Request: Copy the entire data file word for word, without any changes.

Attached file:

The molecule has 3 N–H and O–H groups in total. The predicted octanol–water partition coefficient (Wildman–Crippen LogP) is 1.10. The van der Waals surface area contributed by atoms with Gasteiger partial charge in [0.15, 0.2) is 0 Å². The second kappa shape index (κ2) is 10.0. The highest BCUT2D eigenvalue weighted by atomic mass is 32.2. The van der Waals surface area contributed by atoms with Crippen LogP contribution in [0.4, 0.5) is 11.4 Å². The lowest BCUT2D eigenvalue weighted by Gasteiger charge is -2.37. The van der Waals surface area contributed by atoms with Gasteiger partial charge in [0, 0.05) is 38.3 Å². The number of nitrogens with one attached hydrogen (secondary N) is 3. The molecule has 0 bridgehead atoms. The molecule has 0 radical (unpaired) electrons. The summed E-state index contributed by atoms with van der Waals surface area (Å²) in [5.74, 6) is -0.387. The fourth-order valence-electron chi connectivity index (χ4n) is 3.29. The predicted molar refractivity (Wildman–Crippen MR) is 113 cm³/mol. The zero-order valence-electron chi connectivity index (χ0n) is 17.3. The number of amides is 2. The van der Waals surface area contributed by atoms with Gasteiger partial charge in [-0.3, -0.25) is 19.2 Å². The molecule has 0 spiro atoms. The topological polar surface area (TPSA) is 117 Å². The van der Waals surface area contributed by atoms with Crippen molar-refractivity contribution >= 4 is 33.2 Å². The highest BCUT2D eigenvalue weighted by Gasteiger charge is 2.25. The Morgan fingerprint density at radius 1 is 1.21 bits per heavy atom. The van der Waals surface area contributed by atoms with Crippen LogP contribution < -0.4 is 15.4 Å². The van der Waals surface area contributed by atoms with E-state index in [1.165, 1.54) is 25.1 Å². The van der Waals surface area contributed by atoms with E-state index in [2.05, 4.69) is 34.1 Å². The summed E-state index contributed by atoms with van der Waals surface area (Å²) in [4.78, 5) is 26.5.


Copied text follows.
The molecule has 3 N–H and O–H groups in total. The predicted octanol–water partition coefficient (Wildman–Crippen LogP) is 1.10. The van der Waals surface area contributed by atoms with Gasteiger partial charge in [0.15, 0.2) is 0 Å². The second kappa shape index (κ2) is 10.0. The highest BCUT2D eigenvalue weighted by atomic mass is 32.2. The van der Waals surface area contributed by atoms with Crippen LogP contribution in [0.4, 0.5) is 11.4 Å². The lowest BCUT2D eigenvalue weighted by Gasteiger charge is -2.37. The van der Waals surface area contributed by atoms with Gasteiger partial charge in [0, 0.05) is 38.3 Å². The number of nitrogens with one attached hydrogen (secondary N) is 3. The molecule has 0 bridgehead atoms. The molecule has 0 radical (unpaired) electrons. The summed E-state index contributed by atoms with van der Waals surface area (Å²) in [5.74, 6) is -0.387. The fourth-order valence-electron chi connectivity index (χ4n) is 3.29. The predicted molar refractivity (Wildman–Crippen MR) is 113 cm³/mol. The zero-order valence-electron chi connectivity index (χ0n) is 17.3. The number of amides is 2. The van der Waals surface area contributed by atoms with Gasteiger partial charge in [-0.3, -0.25) is 19.2 Å². The molecule has 0 spiro atoms. The topological polar surface area (TPSA) is 117 Å². The van der Waals surface area contributed by atoms with Crippen molar-refractivity contribution >= 4 is 33.2 Å². The highest BCUT2D eigenvalue weighted by Gasteiger charge is 2.25. The Morgan fingerprint density at radius 1 is 1.21 bits per heavy atom. The van der Waals surface area contributed by atoms with Crippen LogP contribution < -0.4 is 15.4 Å². The van der Waals surface area contributed by atoms with E-state index in [1.165, 1.54) is 25.1 Å². The van der Waals surface area contributed by atoms with E-state index in [2.05, 4.69) is 34.1 Å². The summed E-state index contributed by atoms with van der Waals surface area (Å²) in [4.78, 5) is 26.5.